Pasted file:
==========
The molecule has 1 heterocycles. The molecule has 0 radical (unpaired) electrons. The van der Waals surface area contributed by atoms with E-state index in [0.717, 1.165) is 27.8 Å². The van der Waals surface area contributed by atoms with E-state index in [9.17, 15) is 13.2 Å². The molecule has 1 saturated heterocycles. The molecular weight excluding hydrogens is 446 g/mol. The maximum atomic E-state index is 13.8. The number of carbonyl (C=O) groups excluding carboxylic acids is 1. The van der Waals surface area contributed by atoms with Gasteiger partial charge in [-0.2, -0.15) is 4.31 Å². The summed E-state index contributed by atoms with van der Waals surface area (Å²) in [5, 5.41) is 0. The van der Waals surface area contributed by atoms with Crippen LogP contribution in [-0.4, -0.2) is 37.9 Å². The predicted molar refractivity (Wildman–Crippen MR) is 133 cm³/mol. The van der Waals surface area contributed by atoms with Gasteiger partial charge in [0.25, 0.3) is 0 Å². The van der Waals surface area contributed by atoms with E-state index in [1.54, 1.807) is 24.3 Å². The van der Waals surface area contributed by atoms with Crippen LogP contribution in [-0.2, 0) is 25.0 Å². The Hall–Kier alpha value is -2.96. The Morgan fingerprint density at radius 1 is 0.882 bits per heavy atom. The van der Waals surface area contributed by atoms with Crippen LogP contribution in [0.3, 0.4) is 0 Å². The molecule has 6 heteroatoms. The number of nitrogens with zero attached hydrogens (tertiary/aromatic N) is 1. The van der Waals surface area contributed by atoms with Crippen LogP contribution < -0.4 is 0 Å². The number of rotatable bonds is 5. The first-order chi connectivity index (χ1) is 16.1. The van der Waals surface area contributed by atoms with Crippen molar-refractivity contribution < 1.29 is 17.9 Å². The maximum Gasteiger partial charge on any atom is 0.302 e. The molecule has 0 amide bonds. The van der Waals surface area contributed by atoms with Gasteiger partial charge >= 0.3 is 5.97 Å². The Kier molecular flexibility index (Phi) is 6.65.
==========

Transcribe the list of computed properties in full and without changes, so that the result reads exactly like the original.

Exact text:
The molecule has 1 heterocycles. The molecule has 0 radical (unpaired) electrons. The van der Waals surface area contributed by atoms with E-state index in [0.717, 1.165) is 27.8 Å². The van der Waals surface area contributed by atoms with E-state index in [9.17, 15) is 13.2 Å². The molecule has 1 saturated heterocycles. The molecular weight excluding hydrogens is 446 g/mol. The maximum atomic E-state index is 13.8. The number of carbonyl (C=O) groups excluding carboxylic acids is 1. The van der Waals surface area contributed by atoms with Gasteiger partial charge in [-0.2, -0.15) is 4.31 Å². The summed E-state index contributed by atoms with van der Waals surface area (Å²) in [5, 5.41) is 0. The van der Waals surface area contributed by atoms with Crippen LogP contribution in [-0.4, -0.2) is 37.9 Å². The predicted molar refractivity (Wildman–Crippen MR) is 133 cm³/mol. The van der Waals surface area contributed by atoms with Gasteiger partial charge in [0.25, 0.3) is 0 Å². The van der Waals surface area contributed by atoms with E-state index in [1.54, 1.807) is 24.3 Å². The van der Waals surface area contributed by atoms with Crippen LogP contribution in [-0.2, 0) is 25.0 Å². The Hall–Kier alpha value is -2.96. The Morgan fingerprint density at radius 1 is 0.882 bits per heavy atom. The van der Waals surface area contributed by atoms with Crippen LogP contribution in [0.3, 0.4) is 0 Å². The molecule has 6 heteroatoms. The number of nitrogens with zero attached hydrogens (tertiary/aromatic N) is 1. The van der Waals surface area contributed by atoms with Crippen LogP contribution < -0.4 is 0 Å². The number of rotatable bonds is 5. The first-order chi connectivity index (χ1) is 16.1. The van der Waals surface area contributed by atoms with Crippen molar-refractivity contribution < 1.29 is 17.9 Å². The maximum Gasteiger partial charge on any atom is 0.302 e. The molecule has 0 amide bonds. The van der Waals surface area contributed by atoms with Gasteiger partial charge >= 0.3 is 5.97 Å². The Kier molecular flexibility index (Phi) is 6.65.